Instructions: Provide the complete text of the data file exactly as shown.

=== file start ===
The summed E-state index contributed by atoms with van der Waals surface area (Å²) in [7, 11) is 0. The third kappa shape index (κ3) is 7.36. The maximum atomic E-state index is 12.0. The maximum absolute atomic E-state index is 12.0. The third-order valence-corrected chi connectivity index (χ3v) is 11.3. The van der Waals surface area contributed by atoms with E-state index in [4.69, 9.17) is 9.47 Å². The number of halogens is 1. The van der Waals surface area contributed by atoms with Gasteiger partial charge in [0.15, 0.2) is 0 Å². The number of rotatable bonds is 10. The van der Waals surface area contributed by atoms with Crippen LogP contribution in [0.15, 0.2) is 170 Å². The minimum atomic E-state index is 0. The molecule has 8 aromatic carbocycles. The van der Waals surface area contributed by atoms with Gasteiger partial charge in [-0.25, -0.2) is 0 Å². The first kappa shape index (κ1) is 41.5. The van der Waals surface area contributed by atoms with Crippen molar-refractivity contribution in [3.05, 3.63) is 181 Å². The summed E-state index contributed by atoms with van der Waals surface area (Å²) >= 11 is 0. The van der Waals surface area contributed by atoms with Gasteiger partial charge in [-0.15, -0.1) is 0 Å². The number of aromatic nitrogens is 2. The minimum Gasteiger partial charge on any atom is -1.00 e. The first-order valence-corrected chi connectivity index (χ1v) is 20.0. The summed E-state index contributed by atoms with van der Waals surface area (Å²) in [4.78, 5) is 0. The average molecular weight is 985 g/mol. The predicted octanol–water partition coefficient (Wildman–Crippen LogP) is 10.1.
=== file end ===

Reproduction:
The summed E-state index contributed by atoms with van der Waals surface area (Å²) in [7, 11) is 0. The third kappa shape index (κ3) is 7.36. The maximum atomic E-state index is 12.0. The maximum absolute atomic E-state index is 12.0. The third-order valence-corrected chi connectivity index (χ3v) is 11.3. The van der Waals surface area contributed by atoms with E-state index in [4.69, 9.17) is 9.47 Å². The number of halogens is 1. The van der Waals surface area contributed by atoms with Gasteiger partial charge in [0.15, 0.2) is 0 Å². The number of rotatable bonds is 10. The van der Waals surface area contributed by atoms with Crippen LogP contribution in [0.15, 0.2) is 170 Å². The minimum atomic E-state index is 0. The molecule has 8 aromatic carbocycles. The van der Waals surface area contributed by atoms with Gasteiger partial charge in [-0.25, -0.2) is 0 Å². The first kappa shape index (κ1) is 41.5. The van der Waals surface area contributed by atoms with Crippen molar-refractivity contribution in [3.05, 3.63) is 181 Å². The summed E-state index contributed by atoms with van der Waals surface area (Å²) >= 11 is 0. The van der Waals surface area contributed by atoms with Gasteiger partial charge in [-0.15, -0.1) is 0 Å². The number of aromatic nitrogens is 2. The minimum Gasteiger partial charge on any atom is -1.00 e. The first-order valence-corrected chi connectivity index (χ1v) is 20.0. The summed E-state index contributed by atoms with van der Waals surface area (Å²) in [4.78, 5) is 0. The average molecular weight is 985 g/mol. The predicted octanol–water partition coefficient (Wildman–Crippen LogP) is 10.1.